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Today's News

  • Change and stability

    Las Vegas Mayor Tony Marquez has changed most of the cast of characters at City Hall since taking office nearly four months ago. He immediately hired a new interim city manager and disbanded all city committees. Last month, he brought in a new permanent city manager and dismissed six of the city’s 10 department directors. Citizens voted him in on a change platform, and change they have received.

  • Murder trial delayed

    A district judge is delaying the trial for a woman accused in the killing of an 83-year-old man. The ruling is in response to concerns over pretrial publicity.

    Jessica Livingston, 24, is accused of an open count of murder in the June 2007 death of Jose Apodaca. She and Dolores Salazar, 19, were accused of robbing Apodaca and then killing him with their car.

    Salazar has already pleaded guilty to vehicular homicide in the case.

  • Local issue, big implications

    SANTA FE — A curious situation down in Lincoln County apparently has elected officials throughout the state on edge.

    It all started when former Capitan mayor and deputy sheriff Steve Sederwall decided to run for sheriff as an independent. He checked with both the county clerk’s office and the secretary of state’s office to be sure he was doing everything an independent candidate needed to do to get on the ballot.

  • Dark Knight does not disappoint

    I can’t remember if I’ve written a column about a movie before or not. I know that I’ve definitely considered it, but I’m not sure I ever did. If not, well, there’s a first time for everything. Besides this (possibly) being the first time I’ve written about a movie, it’s also the first time in a while I’ve felt so enthusiastic about such a blockbuster.

  • An over-the-top 'Over the Back Fence'

    If elected, mayoral candidate Fernando Smith says he would sue the mayor of Las Vegas, Nev., for stealing the name of this city. And so it goes in the play “Over the Edge” by Anne Bradford and Cynthia Riley, who created a cast of wacky characters visiting a morning radio talk show.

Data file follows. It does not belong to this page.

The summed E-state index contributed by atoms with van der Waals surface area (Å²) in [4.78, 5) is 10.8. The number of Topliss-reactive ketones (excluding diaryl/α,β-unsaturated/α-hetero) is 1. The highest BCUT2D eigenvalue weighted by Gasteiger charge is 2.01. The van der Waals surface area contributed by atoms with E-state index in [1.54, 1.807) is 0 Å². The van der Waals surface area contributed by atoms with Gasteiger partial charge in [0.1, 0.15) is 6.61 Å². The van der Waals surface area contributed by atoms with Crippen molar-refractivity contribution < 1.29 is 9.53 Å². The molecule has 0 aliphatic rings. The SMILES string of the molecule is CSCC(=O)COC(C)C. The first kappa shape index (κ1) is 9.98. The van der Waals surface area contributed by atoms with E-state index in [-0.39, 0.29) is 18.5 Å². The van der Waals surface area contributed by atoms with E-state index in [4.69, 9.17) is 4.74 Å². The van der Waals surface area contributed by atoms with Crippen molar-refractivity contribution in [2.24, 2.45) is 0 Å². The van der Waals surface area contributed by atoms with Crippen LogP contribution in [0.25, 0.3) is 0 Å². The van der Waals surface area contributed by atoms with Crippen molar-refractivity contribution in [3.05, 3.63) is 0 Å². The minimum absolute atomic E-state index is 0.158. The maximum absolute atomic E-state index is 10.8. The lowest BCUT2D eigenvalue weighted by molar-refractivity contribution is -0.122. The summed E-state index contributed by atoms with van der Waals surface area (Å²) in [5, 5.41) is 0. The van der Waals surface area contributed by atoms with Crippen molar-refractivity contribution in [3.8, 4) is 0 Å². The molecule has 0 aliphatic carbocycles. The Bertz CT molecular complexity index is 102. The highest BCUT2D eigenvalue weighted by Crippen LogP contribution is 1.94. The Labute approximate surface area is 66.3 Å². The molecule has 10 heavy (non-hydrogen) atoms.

KFUN’s “Over the Back Fence” was the backdrop for the comedy acted out by the Nat Gold Players during four soldout performances.

  • No Name Jazz Band keeps jazz alive

    A practice room at NMHU reverberates with the Brazilian beat of a drum set, its tone reminiscent of a steel drum band, of nights spent in tango with handsome strangers under island stars.

    A singer’s voice pierces the rhythm, clear and low, a lone tarnished flute mimicking her vibrato in a sultry call and response. Five musicians breathe together, their sophisticated, sexy music at odds with their casual slacks and sandals. The clouds outside seems to gather to listen; they crowd together, deep reds, blues, vivid orange, the colors of suspense and desire.

  • Utility seeks to settle with candidate

    An electric utility serving northeastern New Mexico wants to settle a lawsuit by holding another election for a seat on its board of trustees.

    Recently, the board for the Mora-San Miguel Electric Cooperative voted to hold another election within three months. That would be in exchange for Clayton’s dropping of a lawsuit he filed to challenge the District 4 election in May.

    In that election, Dan Romero took 34 votes in the San Juan-based district to Clayton’s 33.

  • Council wants to meet with federal housing official

    Floyd Duran, the top federal housing official in New Mexico, has a lot of say-so over Las Vegas’ housing authority.

    But the City Council as a body hasn’t heard from the Housing and Urban Development Department official directly. Council members often find about what he says second- or third-hand. And he won’t take questions from the media, referring inquiries to a HUD public relations official in Texas.

  • Places with a past

    A stately stone building sits sentry at the Bridge Street entrance to the Las Vegas Plaza, its expertly renovated rough-hewn exterior a study in late 19th Century architecture. Now the administrative home of the West Las Vegas School District, the two-story building looks elegant, composed, serene. It wasn’t always so self-possessed, however. Like many historic buildings in Las Vegas, this property holds colorful secrets.

  • Teacher recognized nationally

    Robertson High School agricultural education teacher Gary Leger has led his students to state and national achievements.

    Now he has been recognized as one of the top five agricultural educators in the nation. That’s out of more than 10,000.

    “When you have a district and a community that are so supportive and when you have the best kids in the world, it’s easy to look good,” Leger said.